David Frum, himself an immigrant from Canada, made a recent appearance on the Laura Ingraham show in which he faults Jeb Bush for talking about the advantages of immigration to America. Said Mr. Frum:
Jeb and Obama have something very important in common. They are both people who had to build an identity for themselves. They rejected the identity they inherited and built their own mixed identity. It's an almost kind of post-American identity. Immigration is a test and proof of their identity. Jeb Bush talks about his a lot—he talks about his family being bicultural. That's the reason he moved to Miami. He didn't want to live in a society that was monoculturally American. He wanted to live in a bicultural society so his children could be bilingual. But, one of the things that emerges is that he is very like Obama. He is not satisfied with America as he inherited it, and he talks a lot about how we can't achieve prosperity merely with our existing demographics. That's his phrase, "with our existing demographics." He sort of suggests that it's not just that Americans are too old, or that immigrants will lower the age of the population. That's not true by the way. But he also seems to think that native-born Americans aren't enterprising enough, aren't energetic enough, don't love their families enough. The solution, the way to repair the troubles of America is to change America through immigration by importing people who are somehow better than native-born.
I don't think building an identity for yourself beyond what you inherited is something unique to Jeb Bush and Barack Obama. It's something that pretty much all thinking, independent modern grownups do.
Nor do I think that being "not satisfied with America as he inherited it" is something unique to Obama and Jeb Bush. Lincoln wasn't satisfied with slavery. Reagan wasn't satisfied with Carter's weak military and high tax rates. Wanting to improve America isn't the same as somehow hating America; one of the things about America that is wonderful is the way it gets better — not inexorably, but often enough that it sustains one's faith in the enterprise.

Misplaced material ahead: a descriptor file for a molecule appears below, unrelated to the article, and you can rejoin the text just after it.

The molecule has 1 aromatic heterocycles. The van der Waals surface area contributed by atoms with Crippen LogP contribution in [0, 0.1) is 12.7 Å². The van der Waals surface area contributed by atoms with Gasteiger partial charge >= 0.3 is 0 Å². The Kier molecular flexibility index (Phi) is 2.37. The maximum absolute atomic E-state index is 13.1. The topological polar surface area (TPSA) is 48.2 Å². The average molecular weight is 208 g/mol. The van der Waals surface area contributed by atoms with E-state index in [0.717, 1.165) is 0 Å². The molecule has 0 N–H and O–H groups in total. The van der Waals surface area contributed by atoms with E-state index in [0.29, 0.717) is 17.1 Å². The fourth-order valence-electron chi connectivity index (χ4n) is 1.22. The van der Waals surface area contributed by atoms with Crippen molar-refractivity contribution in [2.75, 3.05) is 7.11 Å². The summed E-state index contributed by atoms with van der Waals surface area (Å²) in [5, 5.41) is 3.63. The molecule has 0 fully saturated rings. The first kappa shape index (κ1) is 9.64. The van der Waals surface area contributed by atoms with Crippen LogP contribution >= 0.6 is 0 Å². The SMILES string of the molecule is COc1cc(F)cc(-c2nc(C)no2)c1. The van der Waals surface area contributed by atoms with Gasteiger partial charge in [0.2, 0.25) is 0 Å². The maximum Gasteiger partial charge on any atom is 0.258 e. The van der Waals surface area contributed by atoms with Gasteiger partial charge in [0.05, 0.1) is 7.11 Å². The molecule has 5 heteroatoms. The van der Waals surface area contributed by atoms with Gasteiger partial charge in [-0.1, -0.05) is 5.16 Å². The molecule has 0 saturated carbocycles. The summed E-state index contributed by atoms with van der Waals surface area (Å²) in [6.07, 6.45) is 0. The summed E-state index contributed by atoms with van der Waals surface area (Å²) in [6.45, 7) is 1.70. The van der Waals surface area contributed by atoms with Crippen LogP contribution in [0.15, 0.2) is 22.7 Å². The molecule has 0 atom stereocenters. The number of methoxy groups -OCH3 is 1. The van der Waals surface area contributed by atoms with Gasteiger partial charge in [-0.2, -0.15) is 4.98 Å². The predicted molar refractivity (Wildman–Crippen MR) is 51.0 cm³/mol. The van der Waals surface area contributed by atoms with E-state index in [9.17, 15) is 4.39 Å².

Nor do I think, nor do I read Jeb Bush as saying, that immigrants are somehow un-American, or that being pro-immigrant is somehow to cast aspersions on those who are already here.
More Frum: "one of the questions with Hillary Clinton is how did you your family make that hundred million dollars? They didn't create a business, they didn't deliver goods and services—people just gave them that money. Why? That's an important question to discuss. I think Jeb Bush is the one candidate we know who wouldn't discuss it." I'm not usually in the business of defending the Clintons, but they made most of their money through speaking fees and book sales. Mr. Frum, of all people, might want to think twice before being so dismissive of those services, since he wrote his own memoir of his time in the George W. Bush administration and he is listed as a speaker with agencies both in his native Canada, where the listing says, "The Toronto-born Frum, a graduate of Harvard Law School, lives in Washington, D.C....But obviously his Canadian roots stay with him," and here in the U.S., with a quoted fee, $15,000 to $20,000, that isn't quite at Clinton levels, but isn't chopped liver, either.
As someone in the pro-immigration camp, I actually find it encouraging that anti-immigrant voices are pushing back against Jeb Bush, because I think it's a debate that, if Mr. Bush engages in substantively, he can win, and if he does win, it will be good for the country and for the world. But as Mr. Frum's comments describing Jeb Bush as some kind of "post-American" suggest, it's a debate that has the potential to get nasty and ad hominem.